Sudan revolutionaries join army ranks to ‘expel RSF from Khartoum’

El Burhan calls on those killed for calling on the army to return to their barracks and the RSF to be dissolved defend Sudan (Cartoon by Omar Dafallah / RD)

In Sudan, a noteworthy development is taking place where democratic advocates, who were previously subjected to brutal suppression by Sudan’s military, are now aligning with the Sudan Armed Forces (SAF) in the war against the paramilitary Rapid Support Forces (RSF). The activists find themselves alongside fighters associated with Islamist groups that are supportive of ousted President Omar Al Bashir and his regime.

The resistance committees, a network of grassroots organisations at the forefront of Sudan’s pro-democracy revolution, along with other impassioned youth groups such as Angry Without Borders and Kings of Clashes, have rallied to the ranks of the army in response to the widespread transgressions committed by the RSF, Mohammed Amin reported in Middle East Eye (MEE) last week.

Speaking to MEE on why they decided to take this step, an activist who chose to remain anonymous explained: “We started to organise to protect ourselves from RSF violations – we did this without any real help from SAF, which wasn’t even in our neighbourhoods. So, the story is simply about defending ourselves, our families, and properties from RSF attacks, and our priority now is to expel the RSF from Khartoum.”

These young Sudanese activists, who played a pivotal role in the removal of Al Bashir from power, have now enrolled in military training camps set up by the army. SAF Commander-in-Chief Gen Abdelfattah El Burhan called for a ‘general mobilisation’ of all young and capable people to join the SAF to fight against the RSF, in a nationwide speech at the end of June.

Another activist told MEE that “joining the army is very easy. You just need to go to the nearest military camp to be trained, there are no conditions. Then you get a weapon, join any military unit, and begin your duties.”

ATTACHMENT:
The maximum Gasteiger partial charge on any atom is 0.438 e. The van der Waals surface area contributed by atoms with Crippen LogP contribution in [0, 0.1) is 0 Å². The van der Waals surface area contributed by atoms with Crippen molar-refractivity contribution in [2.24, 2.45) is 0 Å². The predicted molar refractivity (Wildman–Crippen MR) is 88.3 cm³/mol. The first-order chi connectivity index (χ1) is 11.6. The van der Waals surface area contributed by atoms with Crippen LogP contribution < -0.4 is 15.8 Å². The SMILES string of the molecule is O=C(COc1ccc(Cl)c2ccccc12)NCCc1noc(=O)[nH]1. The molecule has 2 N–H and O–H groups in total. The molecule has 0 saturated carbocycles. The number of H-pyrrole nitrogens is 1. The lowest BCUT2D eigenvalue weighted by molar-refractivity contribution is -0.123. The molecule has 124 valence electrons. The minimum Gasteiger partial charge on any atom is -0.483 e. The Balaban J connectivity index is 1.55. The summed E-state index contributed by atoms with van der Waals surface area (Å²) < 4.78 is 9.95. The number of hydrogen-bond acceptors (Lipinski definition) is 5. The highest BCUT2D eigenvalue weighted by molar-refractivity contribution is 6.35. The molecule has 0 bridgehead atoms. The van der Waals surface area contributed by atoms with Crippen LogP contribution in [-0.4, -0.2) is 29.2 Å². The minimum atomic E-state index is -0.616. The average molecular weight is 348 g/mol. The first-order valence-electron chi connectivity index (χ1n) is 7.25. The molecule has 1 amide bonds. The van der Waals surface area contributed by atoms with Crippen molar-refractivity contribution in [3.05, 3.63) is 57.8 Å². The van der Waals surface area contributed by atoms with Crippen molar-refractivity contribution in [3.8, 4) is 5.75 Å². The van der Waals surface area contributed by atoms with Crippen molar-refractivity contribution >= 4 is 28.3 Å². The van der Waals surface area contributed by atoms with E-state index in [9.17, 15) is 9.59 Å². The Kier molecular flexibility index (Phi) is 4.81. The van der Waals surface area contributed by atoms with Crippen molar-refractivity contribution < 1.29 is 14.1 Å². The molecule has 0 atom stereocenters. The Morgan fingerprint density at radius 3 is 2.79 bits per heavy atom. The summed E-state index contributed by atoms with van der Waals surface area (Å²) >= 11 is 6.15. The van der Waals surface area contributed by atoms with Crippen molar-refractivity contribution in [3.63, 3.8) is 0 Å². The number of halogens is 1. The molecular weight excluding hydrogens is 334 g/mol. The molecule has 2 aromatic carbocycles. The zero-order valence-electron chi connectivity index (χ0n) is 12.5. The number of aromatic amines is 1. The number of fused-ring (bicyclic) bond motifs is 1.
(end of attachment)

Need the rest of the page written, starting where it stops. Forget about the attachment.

Activists from Angry Without Borders, who engaged in violent altercations with the army in the past, , asserted  that their support is directed towards lower-ranking officers and soldiers, but that they withhold support to high-ranking generals, whom they accuse of involvement in the killing of protesters during the revolution that ousted Al Bashir in April 2019.

“We are still against the top generals of the army and still against the old regime, but we believe that the army is supposed to be for the entire Sudanese population and it’s the duty of the national army to protect the people,” Khartoum resistance committees recently stated, as quoted by MEE.

While some resistance committees and labour unionists in Khartoum openly endorse the army’s stance against the RSF, Sudan’s revolutionary movement does not exhibit unanimous support. Certain factions view both the army and RSF as “counter-revolutionary entities” that are opposed to the ideals of the revolution and democracy.

Ahmed El Bushra, founder of Angry Without Borders, told Amin that “no revolutionary institution has declared official support for the army”, adding that “this was an individual decision by those revolutionaries. 

“This war is a clear conflict of interests between the generals on both sides,” El Bushra said.

This integration of democratic activists into the army’s ranks has brought together people with diverse political ideologies, including radical Islamists who joined the El Bara Bin Malik Brigade.

Last week, Radio Dabanga covered an investigation by Alaraby into the group, which found a connection between El Bara Bin Malik Brigade and the army’s Reserve Department that took up many paramilitaries of the Popular Defence Forces (PDF*) within its Special Task Forces, after the militia was dissolved by the government of PM Abdallah Hamdok in mid-2020.


* The paramilitary Popular Defence Forces (PDF) was established after Brig Omar El Bashir took power in a military coup in June 1989. Members received training, uniforms, weapons, and food, but no salaries. The PDF also operated as a reserve force for the SAF. It also played a major role in the distribution of weapons to, and military training for, tribal militias. After the ousting of Al Bashir in April 2019, the PDF remained operational, in particular in South Kordofan, until early June 2020, when the militia was officially dissolved.